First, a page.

By Ronald N. Guy Jr.
Bob Dylan came to me in a dream. We were seated at an ornate iron table, just the two of us, under a trellis in an outdoor garden. Despite the serene setting, I was nervous, but maintained a calm façade. My mind was racing (Bob Freaking Dylan!!!). Be cool, I thought. Don’t disintegrate into fan-boy mode. Act like you belong. Act like this is just another afternoon with greatness. Act like you’re not flirting with incontinence.
My rational brain was confident that I could handle this extraordinary moment. I’m no expert, but I know music pretty well and I’m respectably conversant in Dylan-speak. It helped that my dream delivered a 40-something version of the legend – a peer; the brilliant, young and enigmatic Dylan at his creative zenith or the current grandfatherly Dylan, fresh off receiving the Nobel Prize in Literature, would have been far more intimidating. I had another ally: The copious amounts of adult elixirs we had consumed. The mental lubrication arrested my anxiety and tempered the annoyance Dylan would have otherwise felt toward his strange, unworthy acquaintance.
Dylan can be a tough conversation; he communicates best with mere mortals through music or written word. For some reason, my unconscious mind had put me one-on-one with him – hilarious (not really). There wasn’t even a background band to critique or fill the inevitable pauses in our conversation while I fished for engaging queries. I’m my own worst enemy apparently.
But I did okay. Dylan was polite and captivating. He was unmistakably pleased to be talking to me about his poetic music and place in history. I know, I know…”How can the life of such a man be in the palm of some fool’s hand?” Maybe I fooled him by how good my head felt under my “leopard skin pill-box hat”?
Had this crazy dream been reality, it wouldn’t have gone so well. The moment would have proven too big. I would have lost my poise and Dylan’s graciousness would have run short. Departing Dylan’s company with a signed “Blonde on Blonde” record and dry pants – if not my dignity - would have constituted a victory.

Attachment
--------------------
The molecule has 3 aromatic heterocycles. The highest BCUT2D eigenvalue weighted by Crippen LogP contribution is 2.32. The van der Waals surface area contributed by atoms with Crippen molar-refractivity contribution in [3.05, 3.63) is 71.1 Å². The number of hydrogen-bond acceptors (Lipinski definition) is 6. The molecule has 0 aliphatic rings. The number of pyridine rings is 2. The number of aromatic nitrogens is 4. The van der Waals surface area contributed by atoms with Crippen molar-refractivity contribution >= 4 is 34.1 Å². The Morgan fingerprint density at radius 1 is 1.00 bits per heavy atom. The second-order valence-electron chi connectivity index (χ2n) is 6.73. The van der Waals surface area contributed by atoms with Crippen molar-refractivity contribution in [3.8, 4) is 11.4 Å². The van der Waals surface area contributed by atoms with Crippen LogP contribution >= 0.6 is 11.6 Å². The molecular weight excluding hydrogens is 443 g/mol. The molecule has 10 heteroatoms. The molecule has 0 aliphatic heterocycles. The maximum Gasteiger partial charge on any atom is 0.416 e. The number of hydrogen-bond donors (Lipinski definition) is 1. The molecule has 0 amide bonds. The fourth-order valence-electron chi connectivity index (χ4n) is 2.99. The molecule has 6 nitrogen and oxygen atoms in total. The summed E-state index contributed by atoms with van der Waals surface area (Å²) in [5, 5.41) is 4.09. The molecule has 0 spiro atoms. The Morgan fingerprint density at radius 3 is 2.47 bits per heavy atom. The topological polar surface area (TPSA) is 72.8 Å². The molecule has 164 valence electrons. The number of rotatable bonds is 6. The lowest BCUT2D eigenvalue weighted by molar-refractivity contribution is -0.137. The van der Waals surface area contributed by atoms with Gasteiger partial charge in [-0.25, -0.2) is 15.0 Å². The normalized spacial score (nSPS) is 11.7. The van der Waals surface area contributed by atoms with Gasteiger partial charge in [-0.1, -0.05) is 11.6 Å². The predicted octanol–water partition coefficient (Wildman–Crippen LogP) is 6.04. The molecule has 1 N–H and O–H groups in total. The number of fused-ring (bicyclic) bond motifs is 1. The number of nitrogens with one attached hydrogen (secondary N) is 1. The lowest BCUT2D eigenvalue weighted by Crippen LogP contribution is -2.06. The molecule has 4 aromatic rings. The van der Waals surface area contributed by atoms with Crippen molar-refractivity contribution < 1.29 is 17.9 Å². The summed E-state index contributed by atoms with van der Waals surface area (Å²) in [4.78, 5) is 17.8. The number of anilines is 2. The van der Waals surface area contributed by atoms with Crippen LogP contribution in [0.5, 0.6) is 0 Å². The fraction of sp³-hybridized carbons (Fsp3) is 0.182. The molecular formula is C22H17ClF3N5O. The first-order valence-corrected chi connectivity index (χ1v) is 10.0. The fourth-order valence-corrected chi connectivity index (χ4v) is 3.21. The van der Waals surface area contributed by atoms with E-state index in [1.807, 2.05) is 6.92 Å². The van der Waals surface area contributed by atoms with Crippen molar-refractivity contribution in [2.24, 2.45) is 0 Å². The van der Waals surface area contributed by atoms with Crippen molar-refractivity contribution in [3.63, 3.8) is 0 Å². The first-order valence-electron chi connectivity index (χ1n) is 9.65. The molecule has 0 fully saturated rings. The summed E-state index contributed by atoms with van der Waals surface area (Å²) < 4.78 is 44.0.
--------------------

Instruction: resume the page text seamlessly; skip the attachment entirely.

I was reminded of my imaginary Dylan encounter on Thanksgiving Day while watching a much younger man flawlessly handling a much bigger, more significant and very real NFL moment.
This is going to hurt.
QB Dak Prescott, a fourth round selection of the Dallas Cowboys in the April NFL Draft, is (unfortunately for rival fans) re-writing the recent trajectory of the franchise. After starter Tony Romo and backup Kellen Moore were injured in the preseason, Prescott, originally envisioned as a third-string project, was thrust into a starting role.
Panic initially swept through Cowboys camp. A season seemed lost and a trade inevitable. Rumors swirled about Dallas acquiring embattled San Francisco QB Colin Kaepernick. At the time, the reaction and scuttlebutt were understandable: It was unfair to expect Prescott, despite a name right out of central casting, to be the starting quarterback of the Dallas Cowboys, one of the most glamourous and scrutinized positions in professional sports.
The situation should have consumed the young Prescott; it most certainly has not. In 11 starts, Prescott has averaged 258 yards passing per game, completed 68% of his passes, thrown 18 touchdowns and only two interceptions, rushed for five scores and notched 10 wins. That’s not human for a rookie fourth round pick; it’s a Tom Brady stat line.
No one saw this coming. Entering the draft, Prescott wasn’t considered NFL-ready. His NFL.com draft report was unflattering: slow reads, poor footwork and inconsistent accuracy. Prescott’s ceiling in 2016 was said to be limited to short-yardage packages.
Yeah…he’s been a little better than that - like, in-the-MVP-conversation better. From his first opportunity, Prescott has produced and calmed a cataclysmic situation. His poise has been remarkable; his lack of drama or need for unnecessary attention – his professionalism - has been refreshing; his performance has been amazing.
Prescott provides an inspiring story for anyone facing an overwhelming challenge. Unfortunately, because he plays for the Cowboys, it isn’t a work of fiction, such as a novel, a movie or a dream.
Post a Comment